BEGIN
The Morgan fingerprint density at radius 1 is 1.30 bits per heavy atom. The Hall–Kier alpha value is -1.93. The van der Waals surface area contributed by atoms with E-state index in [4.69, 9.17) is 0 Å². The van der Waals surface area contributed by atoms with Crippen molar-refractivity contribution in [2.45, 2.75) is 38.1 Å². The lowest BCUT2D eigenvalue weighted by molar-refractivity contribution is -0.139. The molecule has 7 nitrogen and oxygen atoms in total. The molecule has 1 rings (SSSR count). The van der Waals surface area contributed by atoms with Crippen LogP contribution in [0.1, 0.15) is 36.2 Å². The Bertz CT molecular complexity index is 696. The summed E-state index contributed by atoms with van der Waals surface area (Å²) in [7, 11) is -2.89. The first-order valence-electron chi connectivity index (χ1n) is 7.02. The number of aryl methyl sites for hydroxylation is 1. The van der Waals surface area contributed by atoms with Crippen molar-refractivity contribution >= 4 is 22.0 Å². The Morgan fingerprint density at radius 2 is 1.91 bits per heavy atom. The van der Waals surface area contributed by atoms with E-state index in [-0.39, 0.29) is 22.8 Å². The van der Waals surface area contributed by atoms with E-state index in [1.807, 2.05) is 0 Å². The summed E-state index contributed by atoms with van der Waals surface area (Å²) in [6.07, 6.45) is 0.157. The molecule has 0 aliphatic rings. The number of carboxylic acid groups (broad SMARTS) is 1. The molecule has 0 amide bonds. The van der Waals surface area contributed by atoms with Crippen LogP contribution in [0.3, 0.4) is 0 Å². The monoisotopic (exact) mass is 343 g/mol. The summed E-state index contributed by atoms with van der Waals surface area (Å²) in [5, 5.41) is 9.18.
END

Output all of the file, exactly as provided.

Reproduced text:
The Morgan fingerprint density at radius 1 is 1.30 bits per heavy atom. The Hall–Kier alpha value is -1.93. The van der Waals surface area contributed by atoms with E-state index in [4.69, 9.17) is 0 Å². The van der Waals surface area contributed by atoms with Crippen molar-refractivity contribution in [2.45, 2.75) is 38.1 Å². The lowest BCUT2D eigenvalue weighted by molar-refractivity contribution is -0.139. The molecule has 7 nitrogen and oxygen atoms in total. The molecule has 1 rings (SSSR count). The van der Waals surface area contributed by atoms with Crippen LogP contribution in [0.1, 0.15) is 36.2 Å². The Bertz CT molecular complexity index is 696. The summed E-state index contributed by atoms with van der Waals surface area (Å²) in [7, 11) is -2.89. The first-order valence-electron chi connectivity index (χ1n) is 7.02. The number of aryl methyl sites for hydroxylation is 1. The van der Waals surface area contributed by atoms with Crippen molar-refractivity contribution >= 4 is 22.0 Å². The Morgan fingerprint density at radius 2 is 1.91 bits per heavy atom. The van der Waals surface area contributed by atoms with E-state index in [-0.39, 0.29) is 22.8 Å². The van der Waals surface area contributed by atoms with E-state index in [1.807, 2.05) is 0 Å². The summed E-state index contributed by atoms with van der Waals surface area (Å²) in [6.07, 6.45) is 0.157. The molecule has 0 aliphatic rings. The number of carboxylic acid groups (broad SMARTS) is 1. The molecule has 0 amide bonds. The van der Waals surface area contributed by atoms with Crippen LogP contribution in [0.3, 0.4) is 0 Å². The monoisotopic (exact) mass is 343 g/mol. The summed E-state index contributed by atoms with van der Waals surface area (Å²) in [5, 5.41) is 9.18.